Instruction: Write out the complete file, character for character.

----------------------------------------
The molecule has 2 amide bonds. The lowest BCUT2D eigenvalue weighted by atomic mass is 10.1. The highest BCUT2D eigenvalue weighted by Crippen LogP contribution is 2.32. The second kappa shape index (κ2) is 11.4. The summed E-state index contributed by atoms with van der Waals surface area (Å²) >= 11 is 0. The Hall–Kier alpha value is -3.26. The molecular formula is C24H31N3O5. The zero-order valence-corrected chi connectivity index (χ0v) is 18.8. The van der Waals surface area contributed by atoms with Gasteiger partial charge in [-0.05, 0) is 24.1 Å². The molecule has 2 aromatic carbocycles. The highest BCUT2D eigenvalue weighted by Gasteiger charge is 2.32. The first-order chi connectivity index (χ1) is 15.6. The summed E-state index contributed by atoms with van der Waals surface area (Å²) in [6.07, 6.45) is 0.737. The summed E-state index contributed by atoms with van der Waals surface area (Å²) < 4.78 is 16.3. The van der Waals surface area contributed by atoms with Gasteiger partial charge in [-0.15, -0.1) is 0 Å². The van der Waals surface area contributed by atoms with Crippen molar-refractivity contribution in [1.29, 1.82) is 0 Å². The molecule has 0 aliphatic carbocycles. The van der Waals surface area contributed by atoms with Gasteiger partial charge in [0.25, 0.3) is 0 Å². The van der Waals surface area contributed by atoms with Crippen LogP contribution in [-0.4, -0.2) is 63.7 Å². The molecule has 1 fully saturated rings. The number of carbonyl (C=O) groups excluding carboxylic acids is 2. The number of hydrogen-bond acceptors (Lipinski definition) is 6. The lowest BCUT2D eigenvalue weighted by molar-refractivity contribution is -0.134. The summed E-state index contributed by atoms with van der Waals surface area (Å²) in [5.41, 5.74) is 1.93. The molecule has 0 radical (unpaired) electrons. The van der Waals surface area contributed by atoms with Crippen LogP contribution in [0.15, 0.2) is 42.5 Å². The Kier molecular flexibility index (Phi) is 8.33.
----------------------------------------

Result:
The molecule has 2 amide bonds. The lowest BCUT2D eigenvalue weighted by atomic mass is 10.1. The highest BCUT2D eigenvalue weighted by Crippen LogP contribution is 2.32. The second kappa shape index (κ2) is 11.4. The summed E-state index contributed by atoms with van der Waals surface area (Å²) >= 11 is 0. The Hall–Kier alpha value is -3.26. The molecular formula is C24H31N3O5. The zero-order valence-corrected chi connectivity index (χ0v) is 18.8. The van der Waals surface area contributed by atoms with Gasteiger partial charge in [-0.05, 0) is 24.1 Å². The molecule has 2 aromatic carbocycles. The highest BCUT2D eigenvalue weighted by Gasteiger charge is 2.32. The first-order chi connectivity index (χ1) is 15.6. The summed E-state index contributed by atoms with van der Waals surface area (Å²) in [6.07, 6.45) is 0.737. The summed E-state index contributed by atoms with van der Waals surface area (Å²) < 4.78 is 16.3. The van der Waals surface area contributed by atoms with Gasteiger partial charge in [-0.15, -0.1) is 0 Å². The van der Waals surface area contributed by atoms with Crippen molar-refractivity contribution in [1.29, 1.82) is 0 Å². The molecule has 0 aliphatic carbocycles. The van der Waals surface area contributed by atoms with Gasteiger partial charge in [0.25, 0.3) is 0 Å². The van der Waals surface area contributed by atoms with Crippen LogP contribution in [-0.4, -0.2) is 63.7 Å². The molecule has 1 fully saturated rings. The number of carbonyl (C=O) groups excluding carboxylic acids is 2. The number of hydrogen-bond acceptors (Lipinski definition) is 6. The lowest BCUT2D eigenvalue weighted by molar-refractivity contribution is -0.134. The summed E-state index contributed by atoms with van der Waals surface area (Å²) in [5.41, 5.74) is 1.93. The molecule has 0 radical (unpaired) electrons. The van der Waals surface area contributed by atoms with Crippen LogP contribution in [0.15, 0.2) is 42.5 Å². The Kier molecular flexibility index (Phi) is 8.33.